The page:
How to Choose the Best Tools for Beginning Quilters

Tools for beginning quilters organized neatly

The Spruce / Meg MacDonald

Like any other craft, quilting requires at least some tools to make cutting and sewing tasks easier and more accurate.

Which quilting tools do you really need and which tools can wait until you're more experienced? Visit a quilt shop or browse quilting stores online and you'll quickly discover an endless number of quilting tools, so many that beginning quilters often aren't sure where to start. 

Use this list and description of basic tools to help you decide which quilting tools are important and which tools can wait until you are more experienced and know a bit more about favorite methods and the best ways to accomplish them.

  • 01 of 10

    Rotary Cutter

    Rotary cutter tool for beginning quilters

    The Spruce / Meg MacDonald

    You'll be way ahead of the game if you learn how to rotary cut right away. It's a skill that lets you quick-piece your quilts, or at least cut the patchwork shapes you need very quickly and accurately.

    One of the first tools you'll need is a rotary cutter, and there are lots of variations to choose from. They are available in a wide variety of styles so try to visit a local quilt shop where you can test drive a few rotary cutters to see which one feels best in your hand.

  • 02 of 10

    Rotary Cutting Mat and Rotary Rulers

    Rotary cutting mat with rotary rulers near cutter and folded pieces of fabric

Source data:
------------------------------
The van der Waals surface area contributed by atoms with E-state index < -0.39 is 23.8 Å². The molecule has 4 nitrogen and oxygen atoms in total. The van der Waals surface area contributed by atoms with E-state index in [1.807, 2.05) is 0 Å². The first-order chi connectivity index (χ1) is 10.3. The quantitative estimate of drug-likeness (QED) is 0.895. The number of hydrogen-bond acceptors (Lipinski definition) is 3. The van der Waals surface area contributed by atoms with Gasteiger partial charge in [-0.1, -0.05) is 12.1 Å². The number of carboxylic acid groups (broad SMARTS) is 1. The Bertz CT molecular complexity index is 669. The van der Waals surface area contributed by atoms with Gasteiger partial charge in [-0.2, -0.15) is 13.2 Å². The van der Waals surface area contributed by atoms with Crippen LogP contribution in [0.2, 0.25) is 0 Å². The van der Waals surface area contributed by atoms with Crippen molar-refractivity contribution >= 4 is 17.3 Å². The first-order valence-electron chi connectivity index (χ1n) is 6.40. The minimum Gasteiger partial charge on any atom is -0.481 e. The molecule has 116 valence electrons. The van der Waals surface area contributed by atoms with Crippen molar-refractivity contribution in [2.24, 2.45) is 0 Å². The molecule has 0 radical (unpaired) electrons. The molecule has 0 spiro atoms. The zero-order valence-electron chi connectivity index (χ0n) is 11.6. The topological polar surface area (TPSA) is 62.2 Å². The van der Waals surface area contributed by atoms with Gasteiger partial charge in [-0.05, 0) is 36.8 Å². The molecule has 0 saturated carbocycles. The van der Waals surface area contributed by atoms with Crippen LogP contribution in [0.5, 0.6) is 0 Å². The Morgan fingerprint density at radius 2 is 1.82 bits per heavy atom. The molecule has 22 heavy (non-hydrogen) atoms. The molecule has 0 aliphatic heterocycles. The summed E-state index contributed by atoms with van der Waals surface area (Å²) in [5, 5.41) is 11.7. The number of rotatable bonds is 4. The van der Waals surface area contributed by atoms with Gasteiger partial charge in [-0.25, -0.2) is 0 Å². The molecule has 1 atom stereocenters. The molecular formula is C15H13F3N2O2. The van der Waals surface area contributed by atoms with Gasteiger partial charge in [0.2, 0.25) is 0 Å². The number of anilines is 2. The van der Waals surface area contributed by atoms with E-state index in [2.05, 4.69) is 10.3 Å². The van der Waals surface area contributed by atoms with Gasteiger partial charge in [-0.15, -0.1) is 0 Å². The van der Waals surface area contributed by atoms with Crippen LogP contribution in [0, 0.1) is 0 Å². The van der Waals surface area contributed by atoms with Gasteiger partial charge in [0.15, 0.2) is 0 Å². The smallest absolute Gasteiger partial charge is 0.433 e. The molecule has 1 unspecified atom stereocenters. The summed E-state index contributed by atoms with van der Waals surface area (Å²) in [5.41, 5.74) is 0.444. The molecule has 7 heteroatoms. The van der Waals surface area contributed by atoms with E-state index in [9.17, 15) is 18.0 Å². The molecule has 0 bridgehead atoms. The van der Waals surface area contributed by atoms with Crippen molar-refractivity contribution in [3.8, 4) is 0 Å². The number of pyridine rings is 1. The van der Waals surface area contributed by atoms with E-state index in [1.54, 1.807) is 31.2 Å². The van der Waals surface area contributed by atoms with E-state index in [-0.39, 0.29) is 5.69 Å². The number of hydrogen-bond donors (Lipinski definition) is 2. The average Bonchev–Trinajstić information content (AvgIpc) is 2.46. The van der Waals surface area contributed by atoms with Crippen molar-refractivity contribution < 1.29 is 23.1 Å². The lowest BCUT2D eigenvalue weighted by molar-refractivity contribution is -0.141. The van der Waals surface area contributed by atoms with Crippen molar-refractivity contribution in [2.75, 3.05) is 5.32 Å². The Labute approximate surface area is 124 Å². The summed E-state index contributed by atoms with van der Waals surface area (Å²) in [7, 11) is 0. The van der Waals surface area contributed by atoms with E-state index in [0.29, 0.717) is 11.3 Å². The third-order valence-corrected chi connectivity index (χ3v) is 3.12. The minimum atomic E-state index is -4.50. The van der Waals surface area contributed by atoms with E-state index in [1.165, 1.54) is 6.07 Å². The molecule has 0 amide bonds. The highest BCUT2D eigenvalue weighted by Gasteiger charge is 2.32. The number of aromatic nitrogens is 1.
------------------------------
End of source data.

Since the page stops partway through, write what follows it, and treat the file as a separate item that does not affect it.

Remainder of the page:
The Spruce / Meg MacDonald

    Rotary mats protect the surface you cut on and the material they're made of keeps the cutter blade sharp. Transparent rotary rulers are used to grip the fabric so that you can cut more accurately.

    For home sewing, buy a 24" x 36" mat if possible, and if you have space remember that larger mats are a great choice. If you plan to take quilting classes, and can only buy one rotary mat to travel with, you can get by with a smaller version that's more portable.

    Rotary Ruler Choices

    • A 6" x 24" rotary ruler is essential.
    • A square ruler makes it easy to cut shapes and check the accuracy of quilt blocks.
    • Add a 12" or 12-1/2" square ruler if possible and add to your collection as you sew.
  • 03 of 10

    Sewing Machine

    Sewing machine for beginning quilters

    The Spruce / Meg MacDonald

    Unless you plan to hand sew, you'll need a sewing machine. It doesn't have to be an expensive machine that sews tons of unusual stitches—most of your sewing will be a plain old straight stitch. Do look for a machine that helps you easily sew a 1/4" seam allowance, the quilting standard.

    • Many sewing machines have a special presser foot for 1/4" sewing.
    • A sewing machine that accepts a walking foot—for straight machine quilting—is a big plus.
    • Learn which sewing machines other quilters rate as "best."
  • 04 of 10

    Cotton Quilting Fabrics

    Cotton quilting fabrics in neutral colors with yarn and cutter

    The Spruce / Meg MacDonald

    Save the velvets, satins and other fancy fabrics for later, after you're accustomed to working with quilting cotton. You can't go wrong with cotton made by manufacturers who cater to quilters—we're incredibly picky and they do what they can to please us. Buy what you need for the pattern you're making, but it won't be long before you're buying fabric for your stash. Don't skimp on fabrics, because quality, tightly woven cotton will extend the life of your quilts.